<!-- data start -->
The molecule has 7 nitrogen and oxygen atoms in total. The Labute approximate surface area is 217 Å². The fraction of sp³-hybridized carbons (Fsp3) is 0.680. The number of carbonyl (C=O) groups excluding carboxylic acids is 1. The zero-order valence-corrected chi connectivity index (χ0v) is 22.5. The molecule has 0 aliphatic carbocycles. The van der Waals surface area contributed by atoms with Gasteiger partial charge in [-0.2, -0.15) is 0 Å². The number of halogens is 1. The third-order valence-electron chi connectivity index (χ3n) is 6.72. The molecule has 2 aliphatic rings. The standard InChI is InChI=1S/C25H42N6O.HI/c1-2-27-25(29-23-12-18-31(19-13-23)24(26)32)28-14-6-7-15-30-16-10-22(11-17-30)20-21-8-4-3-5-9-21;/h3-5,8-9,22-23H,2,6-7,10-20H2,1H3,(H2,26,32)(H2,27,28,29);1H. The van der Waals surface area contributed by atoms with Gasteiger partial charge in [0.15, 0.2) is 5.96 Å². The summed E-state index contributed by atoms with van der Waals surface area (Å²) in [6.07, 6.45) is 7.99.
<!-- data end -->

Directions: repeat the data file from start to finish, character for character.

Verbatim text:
The molecule has 7 nitrogen and oxygen atoms in total. The Labute approximate surface area is 217 Å². The fraction of sp³-hybridized carbons (Fsp3) is 0.680. The number of carbonyl (C=O) groups excluding carboxylic acids is 1. The zero-order valence-corrected chi connectivity index (χ0v) is 22.5. The molecule has 0 aliphatic carbocycles. The van der Waals surface area contributed by atoms with Gasteiger partial charge in [-0.2, -0.15) is 0 Å². The number of halogens is 1. The third-order valence-electron chi connectivity index (χ3n) is 6.72. The molecule has 2 aliphatic rings. The standard InChI is InChI=1S/C25H42N6O.HI/c1-2-27-25(29-23-12-18-31(19-13-23)24(26)32)28-14-6-7-15-30-16-10-22(11-17-30)20-21-8-4-3-5-9-21;/h3-5,8-9,22-23H,2,6-7,10-20H2,1H3,(H2,26,32)(H2,27,28,29);1H. The van der Waals surface area contributed by atoms with Gasteiger partial charge in [0.15, 0.2) is 5.96 Å². The summed E-state index contributed by atoms with van der Waals surface area (Å²) in [6.07, 6.45) is 7.99.